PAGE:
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Windows 7: All your AV software is now Obsolete !!!

31 Mar 2009   #1

W7 X-64 W8.1 X-64 Opensuse 13.1 W2003 Server
All your AV software is now Obsolete !!!

Hi everybody

The latest set of rootkit viruses can now theoretically mess up your BIOS making it virtually impossible to disinfect your computer by traditional means.

These don't work "normally" (as in "normal virus code") so current AV software is powerless to detect this stuff.

So at least apply a BIOS password or a BIOS LOCK to your machine.

New BIOS Virus Withstands HDD Wipes - Tom's Hardware

My System SpecsSystem Spec

31 Mar 2009   #2

Windows 7 Ultimate x64 SP1

Hi jimbo,

Please pick the appropriate Forum to post your threads in. Thank you.

Moved to Security Forum.
My System SpecsSystem Spec
31 Mar 2009   #3

Windows 7 7068 x86

Viruses are getting ridiculous now

Thanks for letting us know, but as I always say, the best protection is a good Scanner and a good Brain
My System SpecsSystem Spec

31 Mar 2009   #4

Windows 7 Ultimate x64.

Right that is me sh+++ing myself. How do you lock bios or whatever. I wouldn't know how to flash bios but when I have posted this I am going to learn it. How do you password protect bios?

I know these security experts lay it on a bit hard but I would still like to know.
My System SpecsSystem Spec
31 Mar 2009   #5

7068 64 bit + XP Pro

I would be more concerned about being abducted by Aliens.
My System SpecsSystem Spec
31 Mar 2009   #6


I'm suspisious of anything involving April fools day on the other hand i'm gonna be the most safety contious i've been in a long long long time. I've now gone and PW protected my BIOS
My System SpecsSystem Spec
31 Mar 2009   #7

Windows 7 Professional (64-bit)
Computer Viruses are nasty things. But the nasty just got nastier.

Week old news this thread should be locked after this In many worst case scenarios, a hard drive wipe is the final solution to ridding a system of an infection. But the absolute worst case scenario is if a virus attacks the BIOS, making detection and cleaning an incredible challenge.

Viruses that target the BIOS aren’t new, but often they are specific to a type of hardware. Researchers have now demonstrated a new type of attack that could install a rootkit on the BIOS of common systems, making it very lethal and effective.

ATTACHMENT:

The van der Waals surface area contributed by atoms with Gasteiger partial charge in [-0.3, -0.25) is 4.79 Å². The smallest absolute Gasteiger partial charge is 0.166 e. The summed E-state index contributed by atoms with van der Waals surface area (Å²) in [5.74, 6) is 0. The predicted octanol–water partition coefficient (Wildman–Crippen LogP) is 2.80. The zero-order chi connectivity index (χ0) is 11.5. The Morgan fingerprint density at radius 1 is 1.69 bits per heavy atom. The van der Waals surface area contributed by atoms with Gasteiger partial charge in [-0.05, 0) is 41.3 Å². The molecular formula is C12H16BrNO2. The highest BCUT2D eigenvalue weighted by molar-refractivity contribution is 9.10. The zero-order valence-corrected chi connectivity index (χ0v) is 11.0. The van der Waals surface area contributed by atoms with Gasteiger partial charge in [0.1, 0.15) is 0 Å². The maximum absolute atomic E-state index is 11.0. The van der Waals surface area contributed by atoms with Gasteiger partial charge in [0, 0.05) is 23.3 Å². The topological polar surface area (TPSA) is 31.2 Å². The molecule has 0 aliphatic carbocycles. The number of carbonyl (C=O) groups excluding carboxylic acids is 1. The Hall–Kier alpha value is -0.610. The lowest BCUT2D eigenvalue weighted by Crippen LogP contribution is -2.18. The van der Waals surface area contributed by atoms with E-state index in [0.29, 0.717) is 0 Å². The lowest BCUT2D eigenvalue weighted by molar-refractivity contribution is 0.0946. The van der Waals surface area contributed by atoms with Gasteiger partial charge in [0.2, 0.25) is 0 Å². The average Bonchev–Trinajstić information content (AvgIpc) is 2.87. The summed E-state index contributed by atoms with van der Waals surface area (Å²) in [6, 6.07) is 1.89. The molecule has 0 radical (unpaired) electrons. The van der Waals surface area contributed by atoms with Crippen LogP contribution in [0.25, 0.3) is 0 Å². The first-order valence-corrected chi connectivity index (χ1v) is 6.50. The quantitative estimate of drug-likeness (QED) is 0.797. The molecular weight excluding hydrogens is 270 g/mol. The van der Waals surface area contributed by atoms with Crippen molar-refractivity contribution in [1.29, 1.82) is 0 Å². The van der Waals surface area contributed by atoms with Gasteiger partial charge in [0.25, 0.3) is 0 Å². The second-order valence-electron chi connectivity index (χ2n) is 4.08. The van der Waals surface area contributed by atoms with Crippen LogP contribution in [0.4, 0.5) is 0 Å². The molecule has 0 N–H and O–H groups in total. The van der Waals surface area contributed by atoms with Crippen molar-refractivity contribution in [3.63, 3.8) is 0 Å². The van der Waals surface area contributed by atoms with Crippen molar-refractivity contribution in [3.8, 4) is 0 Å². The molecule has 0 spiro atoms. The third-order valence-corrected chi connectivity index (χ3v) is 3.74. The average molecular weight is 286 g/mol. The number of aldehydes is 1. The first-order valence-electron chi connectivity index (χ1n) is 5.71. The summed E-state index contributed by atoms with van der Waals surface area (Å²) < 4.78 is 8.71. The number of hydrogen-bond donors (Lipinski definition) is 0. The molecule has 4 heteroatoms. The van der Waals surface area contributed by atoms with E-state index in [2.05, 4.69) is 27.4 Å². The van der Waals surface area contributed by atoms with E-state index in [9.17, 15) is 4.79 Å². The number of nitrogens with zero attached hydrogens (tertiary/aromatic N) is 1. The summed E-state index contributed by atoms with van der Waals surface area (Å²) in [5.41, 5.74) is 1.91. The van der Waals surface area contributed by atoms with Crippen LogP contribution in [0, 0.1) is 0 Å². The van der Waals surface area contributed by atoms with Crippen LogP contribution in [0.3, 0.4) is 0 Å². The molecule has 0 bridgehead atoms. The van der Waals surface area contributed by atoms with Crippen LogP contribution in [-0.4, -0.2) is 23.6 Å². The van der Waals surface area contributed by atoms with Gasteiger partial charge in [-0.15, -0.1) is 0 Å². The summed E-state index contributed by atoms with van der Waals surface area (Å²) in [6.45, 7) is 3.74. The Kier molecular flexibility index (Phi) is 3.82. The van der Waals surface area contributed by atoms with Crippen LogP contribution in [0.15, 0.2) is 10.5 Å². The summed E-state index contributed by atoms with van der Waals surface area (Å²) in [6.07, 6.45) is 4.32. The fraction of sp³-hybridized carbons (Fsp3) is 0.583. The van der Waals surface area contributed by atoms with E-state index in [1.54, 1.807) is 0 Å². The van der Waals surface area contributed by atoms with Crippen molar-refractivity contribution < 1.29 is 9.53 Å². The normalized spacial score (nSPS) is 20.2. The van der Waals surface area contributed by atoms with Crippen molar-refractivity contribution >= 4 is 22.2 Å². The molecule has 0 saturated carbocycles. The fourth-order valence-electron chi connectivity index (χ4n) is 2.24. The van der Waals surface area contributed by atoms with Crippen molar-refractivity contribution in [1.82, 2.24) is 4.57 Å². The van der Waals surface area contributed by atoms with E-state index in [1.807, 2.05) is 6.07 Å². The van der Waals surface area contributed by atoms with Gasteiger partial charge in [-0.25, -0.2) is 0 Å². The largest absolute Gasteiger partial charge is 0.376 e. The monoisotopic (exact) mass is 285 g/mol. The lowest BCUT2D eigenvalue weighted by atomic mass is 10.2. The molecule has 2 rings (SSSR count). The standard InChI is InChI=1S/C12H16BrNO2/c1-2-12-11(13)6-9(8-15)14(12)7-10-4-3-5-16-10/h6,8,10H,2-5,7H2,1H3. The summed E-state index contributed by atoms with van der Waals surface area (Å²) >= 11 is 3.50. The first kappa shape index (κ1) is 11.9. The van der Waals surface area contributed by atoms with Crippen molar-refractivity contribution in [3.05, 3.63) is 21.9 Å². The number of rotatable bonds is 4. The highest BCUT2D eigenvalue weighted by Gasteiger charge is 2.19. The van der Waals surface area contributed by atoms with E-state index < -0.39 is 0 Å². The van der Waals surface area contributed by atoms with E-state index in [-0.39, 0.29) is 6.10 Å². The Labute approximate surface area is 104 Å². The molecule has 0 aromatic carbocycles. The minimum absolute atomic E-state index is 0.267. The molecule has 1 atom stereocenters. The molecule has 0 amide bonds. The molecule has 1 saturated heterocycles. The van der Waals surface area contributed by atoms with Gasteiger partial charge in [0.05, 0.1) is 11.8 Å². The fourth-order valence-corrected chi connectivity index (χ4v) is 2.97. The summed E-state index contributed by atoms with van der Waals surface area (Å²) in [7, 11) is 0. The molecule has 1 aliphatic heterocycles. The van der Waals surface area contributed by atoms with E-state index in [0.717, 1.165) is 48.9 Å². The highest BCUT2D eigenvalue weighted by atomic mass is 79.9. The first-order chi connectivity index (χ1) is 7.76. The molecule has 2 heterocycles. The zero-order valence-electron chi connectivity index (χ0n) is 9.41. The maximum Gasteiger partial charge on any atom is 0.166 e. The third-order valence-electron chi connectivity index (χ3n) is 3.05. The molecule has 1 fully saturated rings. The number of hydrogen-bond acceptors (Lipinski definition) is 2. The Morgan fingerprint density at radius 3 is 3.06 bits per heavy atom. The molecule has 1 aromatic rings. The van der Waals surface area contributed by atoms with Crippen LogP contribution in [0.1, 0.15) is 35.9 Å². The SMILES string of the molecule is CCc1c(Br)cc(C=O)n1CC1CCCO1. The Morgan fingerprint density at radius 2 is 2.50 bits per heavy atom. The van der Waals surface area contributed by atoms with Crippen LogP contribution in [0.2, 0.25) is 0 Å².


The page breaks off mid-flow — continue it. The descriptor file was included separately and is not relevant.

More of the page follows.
Anibal L. Sacco and Alfredo A. Ortego of Core Security Technologies released a presentation detailing the exploit of this “persistent BIOS infection.”
 Through the use of a 100-line piece of code written in Python, a rootkit could be flashed into the BIOS and be run completely independent of the operating system.

"We tested the system on the most common types of Bios," said Ortega in a vunet story. "There is the possibility that newer types of Extensible Firmware Interface Bios may be resistant to the attack, but more testing is needed."

Flashing a system’s BIOS requires administrative control, but that could first be obtained through a more ‘innocent’ virus that could reside on the hard disk drive. Once an attacker has admin rights, the rootkit could be flashed onto the BIOS and would remain effective even if the original virus on the hard disk were removed. Even a complete format wouldn’t rid the system of the virus.

"You would need to reflash the Bios with a system that you know has not been tampered with," he said. "But if the rootkit is sophisticated enough it may be necessary to physically remove and replace the Bios chip."

There is defense against such an attack, however, as the researchers say that a password or physical lock against BIOS flashes could block the install of the rootkit.

"The best approach is preventing the virus from flashing onto the Bios," said Sacco. "You need to prevent flashing of the bios, even if it means pulling out jumper on motherboard."
My System SpecsSystem Spec
31 Mar 2009   #8

Win 7 x64 7137

Quote   Quote: Originally Posted by Morsolo View Post
Viruses are getting ridiculous now

Thanks for letting us know, but as I always say, the best protection is a good Scanner and a good Brain
or Linux
My System SpecsSystem Spec
31 Mar 2009   #9

Windows 7 Beta (and others, multiboot)

bah this is not new. Anyone remember CIH/chyrnobyl? old idea with a new twist is all. keep the box from getting infected in the first place instead of worrying about what to do when it is.
My System SpecsSystem Spec
31 Mar 2009   #10


Of course the idea is not new - neither is hacking or phreaking, neither is a virus with an April 1 time bomb deadline, neither is DDoS...

what makes this particularly nasty is that they have gotten sophisticated enough that they can actually *hide* from prying eyes of rootkit removal tools and traditional AV and AM software - and moreover, a BIOS PW is not necessarily going to protect you these days - I have performed a couple of BIOS upgrades where the settings were retained, including the PW. Setting a BIOS PW would help - if you go into your BIOS often enough and the PW gets compromised (as in removed). However, setting a System startup PW would be better - except, of course, for those that leave their machines on for months at a time, or performing only soft resets that do not activate the System PW.

The point is that malware is getting more and more sophisticated - as our hardware, software, everything else is as well. You have to be on your guard and start learning about prevention now or else you're more than likely going to end up being a victim to some sort of malware somewhere.
My System SpecsSystem Spec

 All your AV software is now Obsolete !!!

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